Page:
Bring It On: The Musical
nytheatre.com review by Judith Jarosz
August 8, 2012
Full disclosure: I've done a wee bit of cheerleading in my time. Yes, the actual "in a uniform rallying crowds at sport events in school" kind. Never competed though, having pretty early on been forced to choose between dance classes and cheer practice. The ballet muse won, but I forever have a respect for the work that goes into training for this type of activity. So when I attended the Broadway show Bring It On I was looking forward to the thrill of the routines. I was not disappointed. I'll have to use my favorite F word. It's a really FUN show.
Directed and choreographed by Andy Blankenbuehler, who won the 2008 Tony Award for his choreography in the Tony Award winning Best Musical In the Heights, with an upbeat book by Jeff Whitty, catchy music by Lin-Manuel Miranda (who also won a Tony and a Grammy Award for the original score of In the Heights) and Tom Kitt, and clever lyrics by Amanda Green and Mr. Miranda, this production produces one cheer thrill after another, while keeping us giggling or laughing out loud. While the show is given the same title as a popular movie released in 2000, this script follows its own original storyline, and the ending is refreshingly not predictable.
The story is simple and show is well cast, following the trials of Campbell, a popular teen who finds out just as she is elected to be captain of her high school cheerleading squad that a "rezoning" of her neighborhood has bumped her to another school. We have a roster of characters both at the old school and the new that end up competing against each other in a cheerleading competition. There are the conflicts of personality and aches of budding romance that accompany any high school environment, but amidst this teen melodrama, this story has an important message about life at the end.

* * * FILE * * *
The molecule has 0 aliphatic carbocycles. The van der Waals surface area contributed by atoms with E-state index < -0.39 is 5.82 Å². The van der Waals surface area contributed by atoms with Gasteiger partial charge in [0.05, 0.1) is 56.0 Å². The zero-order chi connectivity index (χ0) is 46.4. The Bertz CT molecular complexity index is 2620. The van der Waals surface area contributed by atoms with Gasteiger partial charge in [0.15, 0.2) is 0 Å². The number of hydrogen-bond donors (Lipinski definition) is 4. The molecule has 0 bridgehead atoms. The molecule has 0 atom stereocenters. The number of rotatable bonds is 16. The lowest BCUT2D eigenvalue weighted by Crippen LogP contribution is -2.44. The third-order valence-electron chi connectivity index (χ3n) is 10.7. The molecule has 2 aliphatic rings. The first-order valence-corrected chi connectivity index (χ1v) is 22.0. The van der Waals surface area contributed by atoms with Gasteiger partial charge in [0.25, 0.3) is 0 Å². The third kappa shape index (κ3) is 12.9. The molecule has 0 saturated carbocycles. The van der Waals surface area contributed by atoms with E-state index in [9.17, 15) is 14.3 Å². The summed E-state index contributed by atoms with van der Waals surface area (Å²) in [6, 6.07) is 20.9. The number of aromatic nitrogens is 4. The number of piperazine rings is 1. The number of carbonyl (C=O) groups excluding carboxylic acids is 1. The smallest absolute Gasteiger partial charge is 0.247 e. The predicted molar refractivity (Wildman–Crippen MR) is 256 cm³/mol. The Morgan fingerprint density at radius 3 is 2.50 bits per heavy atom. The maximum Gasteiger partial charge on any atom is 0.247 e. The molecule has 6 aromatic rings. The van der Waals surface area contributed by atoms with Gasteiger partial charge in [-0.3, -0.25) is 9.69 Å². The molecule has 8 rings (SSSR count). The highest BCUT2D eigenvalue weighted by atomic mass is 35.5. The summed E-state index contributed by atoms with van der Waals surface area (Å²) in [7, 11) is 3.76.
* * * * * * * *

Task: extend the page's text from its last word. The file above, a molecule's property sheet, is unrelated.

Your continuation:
Campbell is played by Taylor Louderman with a droll sincerity that works well. Adrienne Warren portrays Danielle, the leader of the girls at the new edgier school, with sassy wit and a big belt voice. Kate Rockwell as the pretty snob, Ryann Rodemond as the picked-on zaftig girl, Gregory Haney as the tough-but-tender cross dresser, Jason Gotay as the shy boy, and Elle McLemore as the sophomore who worships Campbell all do a nice job of making their characters come to life, with details that transcend any cartoonish stereotypes. Indeed the entire ensemble (there are 30 in the cast) do a great job.
And Blankenbuehler really does a magnificent job, not only with the dance and cheers sections, but also with the transitions from one scene to the next. Some my favorite quieter movement moments were of simple transitions where the stage pictures capture the chaos of high school halls in a controlled artistic manner. And then there are those cheers. The show has a nice balance of subdued dialogue scenes to active mania, and just when you think things are staying calm, there are bodies thrusting up and flipping high (very high) in the air producing immense delighted gasps from the audience.
Set design by David Korins includes moving flat screens that suggest the feeling of a sports stadium, but are also cleverly used again and again as projected backdrops for different locations, from bedroom shelving to hallway walls. Music supervision and dance arrangements by Alex Lacamoire are top-notch. Costumes designed by Andrea Lauer are perfectly suited to the different styles of today's youth, from standard preppy to the wildly artistic, and the lighting design by Jason Lyons is outstanding. Cheers also go out to sound designer Brian Ronan, video designer Jeff Sugg, and hair and wig design Charles G. LaPointe. While I'm at it … a rallying RAH for production stage manager Bonnie Panson, who has a whole lot on her plate for this show, and executes it without a hitch. GASP … whew … Yeah!